India's pin-up boy makes strong comeback

Last Updated: Mon, Aug 06, 2012 15:52 hrs

It is always good to have a winning start to the season. In this context India’s emphatic 4-1 victory in the five-match ODI series in Sri Lanka augurs well for them as they prepare for the many challenges that lie ahead during what promises to be a long, arduous and undoubtedly eventful season.

It is never easy to beat Sri Lanka in its own backyard and if their team wears a rather unsettled look much the same thing can be said about the visitors who are also going through a transitional phase.

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Virender Sehwag has been in and out because of injuries, Sachin Tendulkar is picking his tours these days, Harbhajan Singh is out of favour, Zaheer Khan is in the evening of his career and the focus is on the young talent who are striving to make a name for themselves and obtain a place in the squad. Under the circumstances it was an encouraging result and there were many plus points that resulted from the series.

The success story has to begin with Virat Kohli who is an emerging giant on the international stage. The runs that he has scored this year, the records that he has set up and the imperious manner of his batting has seen him leapfrog over many eminent names in world cricket and emerge as a star in his own right.

Indeed he has the potential to become the next Indian superstar. Two centuries – both made under difficult circumstances – a tally of 296 runs (easily the best for both sides) and a strike rate of almost 88 underlined the prodigious progress he has made over the last year. Verily the sky is the limit for Kohli.

Equally heartening was the form displayed by Irfan Pathan. For much of the first decade of the new millennium he was the country’s cricketing pin-up boy, the player who was well on his way to becoming the next all rounder that Indian cricket fans had been praying for since the exit of Manoj Prabhakar in 1996.

However Greg Chappell’s decision to promote him in the batting order saw his bowling prowess dip alarmingly and Pathan found himself neither here nor there. For the next few years he was in and out of the Indian team thanks to both fierce competition from younger new ball bowlers and also a spate of injuries. But Pathan never gave up hopes of a comeback and hard work and perseverance has finally paid off.

Vinay Kumar’s loss was Pathan’s gain and he made the most of it by batting and bowling in a manner that has again put him in the forefront when the all rounder’s position is discussed. His hitting was bold and vigorous and he ended up topping the averages coupled with a healthy strike rate of over 92. His timely bits of aggression stood the Indian team in very good stead but perhaps even more encouraging was his bowling.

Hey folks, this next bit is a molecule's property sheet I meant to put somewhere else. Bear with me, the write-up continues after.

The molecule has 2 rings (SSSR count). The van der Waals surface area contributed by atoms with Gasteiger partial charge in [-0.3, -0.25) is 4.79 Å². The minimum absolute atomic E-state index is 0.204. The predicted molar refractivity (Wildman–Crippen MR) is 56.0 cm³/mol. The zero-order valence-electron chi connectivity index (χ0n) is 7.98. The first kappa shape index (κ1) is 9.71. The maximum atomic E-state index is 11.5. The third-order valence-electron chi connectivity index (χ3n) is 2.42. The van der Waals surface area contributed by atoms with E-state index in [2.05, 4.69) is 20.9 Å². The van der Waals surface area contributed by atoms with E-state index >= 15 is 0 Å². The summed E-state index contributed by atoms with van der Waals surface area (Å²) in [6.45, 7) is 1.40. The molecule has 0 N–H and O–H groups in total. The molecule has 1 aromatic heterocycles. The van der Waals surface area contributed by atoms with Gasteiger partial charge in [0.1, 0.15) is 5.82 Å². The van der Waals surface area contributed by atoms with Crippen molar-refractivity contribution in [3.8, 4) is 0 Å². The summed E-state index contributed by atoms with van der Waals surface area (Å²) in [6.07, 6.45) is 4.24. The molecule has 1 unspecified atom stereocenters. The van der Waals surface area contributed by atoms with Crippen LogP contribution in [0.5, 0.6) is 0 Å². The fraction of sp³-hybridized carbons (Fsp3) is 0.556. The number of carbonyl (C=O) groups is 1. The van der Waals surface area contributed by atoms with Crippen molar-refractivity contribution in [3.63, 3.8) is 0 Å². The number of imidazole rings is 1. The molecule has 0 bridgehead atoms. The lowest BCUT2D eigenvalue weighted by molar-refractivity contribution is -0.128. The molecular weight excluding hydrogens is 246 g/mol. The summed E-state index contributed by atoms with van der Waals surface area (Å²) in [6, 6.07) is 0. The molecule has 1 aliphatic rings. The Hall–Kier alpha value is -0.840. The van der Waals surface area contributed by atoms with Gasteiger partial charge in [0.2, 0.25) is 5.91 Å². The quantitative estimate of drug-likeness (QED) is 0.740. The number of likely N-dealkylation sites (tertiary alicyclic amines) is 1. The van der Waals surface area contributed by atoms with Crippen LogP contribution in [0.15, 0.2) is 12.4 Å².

The old Pathan swing was back together with control and subtle changes of pace. His tally of eight wickets – which included a five-wicket haul – underscored his skill with the ball and even in the face of competition from younger bowlers there should not be any doubts about his inclusion in the side hereafter. Indeed Pathan might have taken a firm step towards a comeback to the Test team too.

Not for the first time the batting played a greater part than the bowling in the series victory and the admirable aspect about the batting line-up is the ability of a couple of players to rise to the occasion whenever the chips are down.

The result was that all the main batsmen – barring the unfortunate Rohit Sharma – pulled in their weight when it came to the crunch situation whether it was rescuing the side from a poor start or coming up with quick runs in the end overs. Suresh Raina, Manoj Tiwari, Virender Sehwag, MS Dhoni and Gautam Gambhir all had their moments and from what was seen in the series there is nothing to worry about the Indian batting.

The bowling has always been in the shadow of the more lustrous batting and this time too it came off second best. But they did have their moments. Pathan was a stand-out performer but Ravichandran Ashwin’s bowling was full of guile. Even the most fleet-footed Lankan batsmen found it difficult to get him away for runs as Ashwin unfolded his assorted back of tricks.

Unfortunately the rest of the Indian bowling did not exactly cover itself with glory. No one can blame Zaheer Khan for not trying but in his 34th year and past his peak it is difficult to see the Indian pace spearhead for so long lasting much longer. Pragyan Ojha and Rahul Sharma had limited opportunities while Ashok Dinda and Umesh Yadav while displaying good pace were profligate. There is still a place for a fit Varun Aaron and he can certainly add sparkle to the attack.

There will be those who will say that too much should not be read into the victory as it was achieved against a Lankan side which was not exactly at full strength with Kumar Sangakkara missing half the series, Mahela Jayawardene sitting out the final game and some of the players showing indifferent form.

But as I said even the Indian team is going through a transitional phase and under the circumstances it was a well-deserved victory over opponents who are always tough to beat at home. Overall there were more positives than negatives in the series and the Indians can take heart from this. The rise to No 2 in the ICC rankings is the icing on the cake.

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